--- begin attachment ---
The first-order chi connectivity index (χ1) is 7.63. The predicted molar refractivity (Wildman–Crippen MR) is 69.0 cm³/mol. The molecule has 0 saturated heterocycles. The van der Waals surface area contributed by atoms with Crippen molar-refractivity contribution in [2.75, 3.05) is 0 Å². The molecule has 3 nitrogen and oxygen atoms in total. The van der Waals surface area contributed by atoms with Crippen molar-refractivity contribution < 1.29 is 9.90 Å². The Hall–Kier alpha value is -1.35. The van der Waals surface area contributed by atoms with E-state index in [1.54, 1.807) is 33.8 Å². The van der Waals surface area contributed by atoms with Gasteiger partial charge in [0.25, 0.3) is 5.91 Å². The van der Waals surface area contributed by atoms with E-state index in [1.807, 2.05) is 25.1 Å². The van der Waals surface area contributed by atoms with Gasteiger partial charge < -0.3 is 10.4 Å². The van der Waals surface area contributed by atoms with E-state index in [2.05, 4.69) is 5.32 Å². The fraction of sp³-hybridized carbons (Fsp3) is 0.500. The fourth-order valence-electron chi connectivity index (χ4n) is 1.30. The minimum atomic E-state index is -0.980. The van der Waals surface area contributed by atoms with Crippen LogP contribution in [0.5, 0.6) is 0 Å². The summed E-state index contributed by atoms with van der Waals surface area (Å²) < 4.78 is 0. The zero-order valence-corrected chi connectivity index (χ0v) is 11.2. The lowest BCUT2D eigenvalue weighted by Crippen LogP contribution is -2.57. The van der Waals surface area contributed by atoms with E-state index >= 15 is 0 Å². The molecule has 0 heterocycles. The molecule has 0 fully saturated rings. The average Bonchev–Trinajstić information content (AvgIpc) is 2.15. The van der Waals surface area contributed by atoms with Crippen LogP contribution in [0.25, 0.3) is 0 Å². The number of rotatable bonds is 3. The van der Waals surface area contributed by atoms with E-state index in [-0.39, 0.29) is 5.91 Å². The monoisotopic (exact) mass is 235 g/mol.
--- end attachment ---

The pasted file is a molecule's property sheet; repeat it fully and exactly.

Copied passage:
The first-order chi connectivity index (χ1) is 7.63. The predicted molar refractivity (Wildman–Crippen MR) is 69.0 cm³/mol. The molecule has 0 saturated heterocycles. The van der Waals surface area contributed by atoms with Crippen molar-refractivity contribution in [2.75, 3.05) is 0 Å². The molecule has 3 nitrogen and oxygen atoms in total. The van der Waals surface area contributed by atoms with Crippen molar-refractivity contribution < 1.29 is 9.90 Å². The Hall–Kier alpha value is -1.35. The van der Waals surface area contributed by atoms with E-state index in [1.54, 1.807) is 33.8 Å². The van der Waals surface area contributed by atoms with Gasteiger partial charge in [0.25, 0.3) is 5.91 Å². The van der Waals surface area contributed by atoms with E-state index in [1.807, 2.05) is 25.1 Å². The van der Waals surface area contributed by atoms with Gasteiger partial charge < -0.3 is 10.4 Å². The van der Waals surface area contributed by atoms with E-state index in [2.05, 4.69) is 5.32 Å². The fraction of sp³-hybridized carbons (Fsp3) is 0.500. The fourth-order valence-electron chi connectivity index (χ4n) is 1.30. The minimum atomic E-state index is -0.980. The van der Waals surface area contributed by atoms with Crippen LogP contribution in [0.5, 0.6) is 0 Å². The summed E-state index contributed by atoms with van der Waals surface area (Å²) < 4.78 is 0. The zero-order valence-corrected chi connectivity index (χ0v) is 11.2. The lowest BCUT2D eigenvalue weighted by Crippen LogP contribution is -2.57. The van der Waals surface area contributed by atoms with E-state index >= 15 is 0 Å². The molecule has 0 heterocycles. The molecule has 0 fully saturated rings. The average Bonchev–Trinajstić information content (AvgIpc) is 2.15. The van der Waals surface area contributed by atoms with Crippen LogP contribution in [0.25, 0.3) is 0 Å². The number of rotatable bonds is 3. The van der Waals surface area contributed by atoms with E-state index in [-0.39, 0.29) is 5.91 Å². The monoisotopic (exact) mass is 235 g/mol.